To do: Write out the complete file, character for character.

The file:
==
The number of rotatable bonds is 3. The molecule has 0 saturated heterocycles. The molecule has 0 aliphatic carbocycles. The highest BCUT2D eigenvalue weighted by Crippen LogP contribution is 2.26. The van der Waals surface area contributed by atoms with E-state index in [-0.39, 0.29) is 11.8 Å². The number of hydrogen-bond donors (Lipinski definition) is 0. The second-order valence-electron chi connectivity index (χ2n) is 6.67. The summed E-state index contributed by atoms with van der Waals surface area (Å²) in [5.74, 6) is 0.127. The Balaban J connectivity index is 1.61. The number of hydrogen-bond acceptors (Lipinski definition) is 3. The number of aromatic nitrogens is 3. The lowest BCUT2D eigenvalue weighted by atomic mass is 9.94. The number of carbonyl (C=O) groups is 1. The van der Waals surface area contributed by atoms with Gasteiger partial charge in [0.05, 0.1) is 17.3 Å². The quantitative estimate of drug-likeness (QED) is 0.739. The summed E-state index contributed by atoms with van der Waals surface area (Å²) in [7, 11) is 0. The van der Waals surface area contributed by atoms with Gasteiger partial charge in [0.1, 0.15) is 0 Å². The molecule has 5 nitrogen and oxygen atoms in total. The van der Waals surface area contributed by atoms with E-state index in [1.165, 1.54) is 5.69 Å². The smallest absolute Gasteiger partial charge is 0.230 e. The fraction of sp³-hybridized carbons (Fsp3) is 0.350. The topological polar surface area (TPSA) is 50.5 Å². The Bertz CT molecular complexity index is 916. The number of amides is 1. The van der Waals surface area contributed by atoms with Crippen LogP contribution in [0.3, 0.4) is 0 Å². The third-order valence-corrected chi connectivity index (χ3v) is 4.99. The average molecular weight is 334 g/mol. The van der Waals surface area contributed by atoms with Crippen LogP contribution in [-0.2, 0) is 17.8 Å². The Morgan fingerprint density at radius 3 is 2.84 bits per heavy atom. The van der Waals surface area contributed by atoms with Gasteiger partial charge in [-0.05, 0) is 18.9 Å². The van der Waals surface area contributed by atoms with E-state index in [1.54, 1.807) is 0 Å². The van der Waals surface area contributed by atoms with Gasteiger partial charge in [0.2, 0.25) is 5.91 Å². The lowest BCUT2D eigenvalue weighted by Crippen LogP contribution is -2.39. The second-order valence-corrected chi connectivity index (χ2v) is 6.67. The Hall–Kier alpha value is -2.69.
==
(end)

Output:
The number of rotatable bonds is 3. The molecule has 0 saturated heterocycles. The molecule has 0 aliphatic carbocycles. The highest BCUT2D eigenvalue weighted by Crippen LogP contribution is 2.26. The van der Waals surface area contributed by atoms with E-state index in [-0.39, 0.29) is 11.8 Å². The number of hydrogen-bond donors (Lipinski definition) is 0. The second-order valence-electron chi connectivity index (χ2n) is 6.67. The summed E-state index contributed by atoms with van der Waals surface area (Å²) in [5.74, 6) is 0.127. The Balaban J connectivity index is 1.61. The number of hydrogen-bond acceptors (Lipinski definition) is 3. The number of aromatic nitrogens is 3. The lowest BCUT2D eigenvalue weighted by atomic mass is 9.94. The number of carbonyl (C=O) groups is 1. The van der Waals surface area contributed by atoms with Gasteiger partial charge in [0.05, 0.1) is 17.3 Å². The quantitative estimate of drug-likeness (QED) is 0.739. The summed E-state index contributed by atoms with van der Waals surface area (Å²) in [7, 11) is 0. The van der Waals surface area contributed by atoms with Gasteiger partial charge in [0.1, 0.15) is 0 Å². The molecule has 5 nitrogen and oxygen atoms in total. The van der Waals surface area contributed by atoms with E-state index in [1.165, 1.54) is 5.69 Å². The smallest absolute Gasteiger partial charge is 0.230 e. The fraction of sp³-hybridized carbons (Fsp3) is 0.350. The topological polar surface area (TPSA) is 50.5 Å². The Bertz CT molecular complexity index is 916. The number of amides is 1. The van der Waals surface area contributed by atoms with Crippen LogP contribution in [0.3, 0.4) is 0 Å². The third-order valence-corrected chi connectivity index (χ3v) is 4.99. The average molecular weight is 334 g/mol. The van der Waals surface area contributed by atoms with Crippen LogP contribution in [-0.2, 0) is 17.8 Å². The Morgan fingerprint density at radius 3 is 2.84 bits per heavy atom. The van der Waals surface area contributed by atoms with Gasteiger partial charge in [-0.05, 0) is 18.9 Å². The van der Waals surface area contributed by atoms with E-state index in [1.54, 1.807) is 0 Å². The van der Waals surface area contributed by atoms with Gasteiger partial charge in [0.2, 0.25) is 5.91 Å². The lowest BCUT2D eigenvalue weighted by Crippen LogP contribution is -2.39. The second-order valence-corrected chi connectivity index (χ2v) is 6.67. The Hall–Kier alpha value is -2.69.